I wanted to be the Six Million Dollar Man.
I am married and divorced several times. Each of my wives become increasingly annoyed with the constant “do-do-do-do-do” sound I make when I lift, run, stare at, or listen to something. My non-bionic left arm atrophies due to lack of use, making me look oddly lopsided. Then as I reach the age of fifty, my bionic limbs begin to stiffen and creak with overuse so I walk with a gimp and creak like a rusty truck. I decide to hire a lawyer and sue the doctors who turned me into a half-robotic freak. Since I have been unemployed for several years I try to get a loan based on the six million dollars I am worth. Finally, I commit suicide when I realize that the six million dollars, after inflation, is not worth much more than forty-six bucks.
I wanted to wear the X-Ray Specs I ordered from the back of a comic book for the rest of my life.
The X-Ray Specs consist of plastic frames with cardboard lenses that have a hole filled with red threads. The ad suggests that I will be able to see through girl’s clothing, amongst other things. The only way I can see “through” anything is if a person is standing in front of a bright light. And then I only see a shadowed outline. Since I am now stuck wearing these things for the rest of my life, I am ostracized throughout high school. I become an isolated misfit. The only job I am able to find is at a joke shop. I am arrested several times for harassment after stalking women who are wearing dresses and are standing in front of unusually bright lights. I get a good lawyer. He supplies the judge and jury with similar X-Ray Specs. They see how lousy they are and conclude, also, that you can’t really see shit with them.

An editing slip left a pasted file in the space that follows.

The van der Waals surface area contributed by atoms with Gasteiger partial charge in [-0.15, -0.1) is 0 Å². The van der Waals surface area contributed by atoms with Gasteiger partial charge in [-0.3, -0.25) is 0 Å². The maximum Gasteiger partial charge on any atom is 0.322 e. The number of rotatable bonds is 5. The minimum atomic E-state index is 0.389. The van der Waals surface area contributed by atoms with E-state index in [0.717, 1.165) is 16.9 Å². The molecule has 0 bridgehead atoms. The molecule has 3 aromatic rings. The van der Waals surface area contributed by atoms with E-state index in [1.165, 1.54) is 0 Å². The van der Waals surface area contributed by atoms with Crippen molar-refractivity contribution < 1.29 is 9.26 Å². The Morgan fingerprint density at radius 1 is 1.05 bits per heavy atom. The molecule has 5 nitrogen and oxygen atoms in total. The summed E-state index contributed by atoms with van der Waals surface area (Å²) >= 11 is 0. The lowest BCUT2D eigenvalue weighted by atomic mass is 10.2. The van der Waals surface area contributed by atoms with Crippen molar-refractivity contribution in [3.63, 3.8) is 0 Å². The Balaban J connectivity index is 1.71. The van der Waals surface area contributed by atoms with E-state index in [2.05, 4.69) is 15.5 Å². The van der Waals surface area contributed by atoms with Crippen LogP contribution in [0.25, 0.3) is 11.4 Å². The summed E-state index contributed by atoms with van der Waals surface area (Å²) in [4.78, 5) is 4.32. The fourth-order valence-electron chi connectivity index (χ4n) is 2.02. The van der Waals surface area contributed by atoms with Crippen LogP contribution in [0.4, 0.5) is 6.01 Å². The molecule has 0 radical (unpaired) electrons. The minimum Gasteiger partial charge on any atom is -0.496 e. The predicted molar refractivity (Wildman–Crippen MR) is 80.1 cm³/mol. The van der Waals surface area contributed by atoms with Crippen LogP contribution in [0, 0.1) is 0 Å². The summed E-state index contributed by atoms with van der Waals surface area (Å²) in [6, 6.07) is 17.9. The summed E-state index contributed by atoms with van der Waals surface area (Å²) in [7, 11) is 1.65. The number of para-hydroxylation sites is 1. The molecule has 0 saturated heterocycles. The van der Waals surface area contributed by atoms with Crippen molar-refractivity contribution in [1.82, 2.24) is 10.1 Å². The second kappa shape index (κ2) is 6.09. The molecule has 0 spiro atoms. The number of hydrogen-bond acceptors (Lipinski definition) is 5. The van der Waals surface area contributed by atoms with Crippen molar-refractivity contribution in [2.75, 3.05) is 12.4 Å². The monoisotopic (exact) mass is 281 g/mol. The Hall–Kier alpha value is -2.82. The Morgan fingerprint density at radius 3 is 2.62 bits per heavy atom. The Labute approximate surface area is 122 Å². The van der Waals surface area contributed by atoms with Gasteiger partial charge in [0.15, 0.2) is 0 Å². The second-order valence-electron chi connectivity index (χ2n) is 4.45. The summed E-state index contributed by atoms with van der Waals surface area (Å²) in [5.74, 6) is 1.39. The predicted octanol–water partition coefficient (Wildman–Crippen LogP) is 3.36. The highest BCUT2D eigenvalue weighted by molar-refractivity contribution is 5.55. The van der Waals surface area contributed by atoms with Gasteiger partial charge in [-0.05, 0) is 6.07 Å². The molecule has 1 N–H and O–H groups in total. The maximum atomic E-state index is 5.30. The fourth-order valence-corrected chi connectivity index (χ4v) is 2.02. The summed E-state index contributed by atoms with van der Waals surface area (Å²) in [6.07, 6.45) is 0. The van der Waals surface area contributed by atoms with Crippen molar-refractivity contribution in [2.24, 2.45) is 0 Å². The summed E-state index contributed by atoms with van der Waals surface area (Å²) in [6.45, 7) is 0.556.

I wanted to be able to use The Force.
I find that whenever my little brother Danny is annoying me I am able, like Darth Vader, to make him feel like he is choking. I also try to do some good things, too, such as mentally lift the sofa my mother wants to move across the room or write essays for school by lying on my bed reading comics while “the Force” types my paper across the room. But I find that the chokehold trick becomes more and more useful. I am able to dispatch bullies with a wink. I am able to get liquor store clerks to let me buy beer when I’m fifteen. But after awhile this truly gets away from me—anyone who pisses me off gets the chokehold: the driver who cuts me off, my bosses, the guy in the theater who keeps text-messaging during the movie. I can’t control it anymore. I hire a lawyer to sue George Lucas. We lose due to Mr. Lucas’s phalanx of attorneys. My lawyer, the judge, and George Lucas mysteriously die of asphyxiation.